Zachary Ludwig, age 35, died December 31, 2023.
He had survived enlistment, deployment, mental health struggles and more, facing them down with a sunshiny, determined attitude. But he did not survive an encounter with a gunman at the Port of the Islands resort New Year’s Eve.
The immediate reaction was shock, devastation. A memorial was set up for him at the hotel. Friends and neighbors lined the streets of their small neighborhood with American flags, in honor of his life and his service. Friends, strangers, sent his parents heartfelt, supportive notes, telling them just how much even a small encounter with Ludwig meant to them.
Ludwig was a decorated Marine assaultman who served from 2007 to 2011; he was awarded a number of service ribbons and medals for his conduct and the missions on which he served.
But family and friends also say he was a special person: a charismatic, intelligent, kind man with a great sense of humor, a zeal for life. A man who woke up every day with his emotional support dog, Sammy’s, hair in his beard. Who sung and wrote songs constantly. Who spoke on the phone with his best friend every day – often multiple times a day.
“He had a natural knack of putting a silver lining on anything that had you down,” said Ret. Master Sgt. Maj. Michael Carter, who works for the Marines in the Wounded Warrior Regiment in the southeast states, assisting veterans struggling with re-entry. Carter initially connected with Ludwig through his work, but says they later became friends.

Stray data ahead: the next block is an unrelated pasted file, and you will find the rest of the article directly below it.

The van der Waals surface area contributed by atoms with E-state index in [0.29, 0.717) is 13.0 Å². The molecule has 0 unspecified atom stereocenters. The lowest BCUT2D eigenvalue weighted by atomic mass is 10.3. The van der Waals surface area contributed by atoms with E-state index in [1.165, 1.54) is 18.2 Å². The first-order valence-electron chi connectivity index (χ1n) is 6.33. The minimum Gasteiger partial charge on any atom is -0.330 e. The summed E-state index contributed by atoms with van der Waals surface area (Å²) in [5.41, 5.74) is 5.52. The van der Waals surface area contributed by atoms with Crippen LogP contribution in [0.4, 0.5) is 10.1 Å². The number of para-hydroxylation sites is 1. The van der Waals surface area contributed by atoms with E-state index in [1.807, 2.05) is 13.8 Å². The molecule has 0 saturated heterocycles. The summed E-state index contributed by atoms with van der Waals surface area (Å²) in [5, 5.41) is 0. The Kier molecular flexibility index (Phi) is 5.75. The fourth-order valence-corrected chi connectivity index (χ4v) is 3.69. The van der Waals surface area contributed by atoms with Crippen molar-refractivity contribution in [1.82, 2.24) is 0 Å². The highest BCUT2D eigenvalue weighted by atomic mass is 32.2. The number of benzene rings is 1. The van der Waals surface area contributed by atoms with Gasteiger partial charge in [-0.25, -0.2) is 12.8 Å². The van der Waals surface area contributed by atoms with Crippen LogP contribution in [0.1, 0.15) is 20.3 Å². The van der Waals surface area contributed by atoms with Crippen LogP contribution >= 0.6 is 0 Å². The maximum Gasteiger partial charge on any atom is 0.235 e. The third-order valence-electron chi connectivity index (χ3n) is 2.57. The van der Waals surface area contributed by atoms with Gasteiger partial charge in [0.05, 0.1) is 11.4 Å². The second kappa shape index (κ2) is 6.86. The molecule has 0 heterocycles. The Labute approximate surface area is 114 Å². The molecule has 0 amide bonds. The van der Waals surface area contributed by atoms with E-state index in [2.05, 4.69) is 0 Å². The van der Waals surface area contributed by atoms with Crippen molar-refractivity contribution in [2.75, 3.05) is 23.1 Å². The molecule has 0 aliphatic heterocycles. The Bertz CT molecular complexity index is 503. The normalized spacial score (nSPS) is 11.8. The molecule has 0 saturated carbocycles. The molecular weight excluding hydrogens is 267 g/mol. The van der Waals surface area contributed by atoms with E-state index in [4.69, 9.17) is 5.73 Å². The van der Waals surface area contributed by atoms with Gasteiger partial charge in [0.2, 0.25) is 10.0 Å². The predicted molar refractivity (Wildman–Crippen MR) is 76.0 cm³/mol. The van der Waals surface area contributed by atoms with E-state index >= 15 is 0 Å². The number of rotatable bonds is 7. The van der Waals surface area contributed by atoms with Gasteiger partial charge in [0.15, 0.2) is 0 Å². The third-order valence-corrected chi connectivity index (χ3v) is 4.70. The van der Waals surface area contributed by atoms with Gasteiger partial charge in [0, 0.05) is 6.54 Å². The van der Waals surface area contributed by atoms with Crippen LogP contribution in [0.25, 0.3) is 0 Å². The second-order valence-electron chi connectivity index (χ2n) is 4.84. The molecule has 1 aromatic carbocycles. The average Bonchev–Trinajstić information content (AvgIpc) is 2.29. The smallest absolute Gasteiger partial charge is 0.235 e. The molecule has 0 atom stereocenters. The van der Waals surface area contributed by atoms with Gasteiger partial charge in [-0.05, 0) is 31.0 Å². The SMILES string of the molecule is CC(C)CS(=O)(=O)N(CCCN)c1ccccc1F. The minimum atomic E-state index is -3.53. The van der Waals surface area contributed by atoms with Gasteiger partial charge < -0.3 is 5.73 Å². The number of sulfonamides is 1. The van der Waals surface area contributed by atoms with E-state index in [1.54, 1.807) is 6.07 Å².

“He was so caring,” said his mother, who goes by Tammy. “The guy had such a kind heart. He was so present and in the moment, always sharing and caring about other people.”
The memory made his father, Mike, laugh.
“You got to understand you’re talking about a Marine now, right? He had just come back … he probably was socializing a little too much. So, what he thought he’d do was scale the wall.”
“But he forgot there were cameras,” Tammy chimed in, smiling.
“The next morning, I go out to the side of the house, and I see the trash cans on the (ground) and I’m like, what the heck?” Mike said. “So immediately I go to the cameras, and I see what he was doing. Yeah, first he denied it. And then I showed him (the video).”
Mike and Tammy chuckled. “I think he forgot he wasn’t in Afghanistan,” she said.
Upon leaving the Marines, Ludwig struggled with PTSD, said Dale Mullin, founder and president of Naples-based 501(c)3 nonprofit Warrior Homes, where Ludwig lived for roughly a year. Warrior Homes is set up to provide housing to veterans enrolled in Veteran’s Treatment Court. Often, Mullin said, these veterans can withdraw from the world, and fall into anger or substance abuse issues, due to the nature of their injury, and they need specialized treatment.
Upon graduation from Veteran’s Treatment Court in 2021, Mullin said, Ludwig called him out of the blue and left him a voicemail thanking him for his help, and for everything the program did for him.
“I have the utmost respect and appreciation for everything you and your organization do,” Ludwig said in the voicemail.
Mullin was so touched he shared Ludwig’s message with other staff, and even saved it for three years. Ludwig’s death hit particularly hard, he said, as Ludwig had worked so long and been so successful at turning his life around – graduating from treatment, moving out and finding a job he was happy at.
He was back out in the world.
“It was heartbreaking,” Mullin said.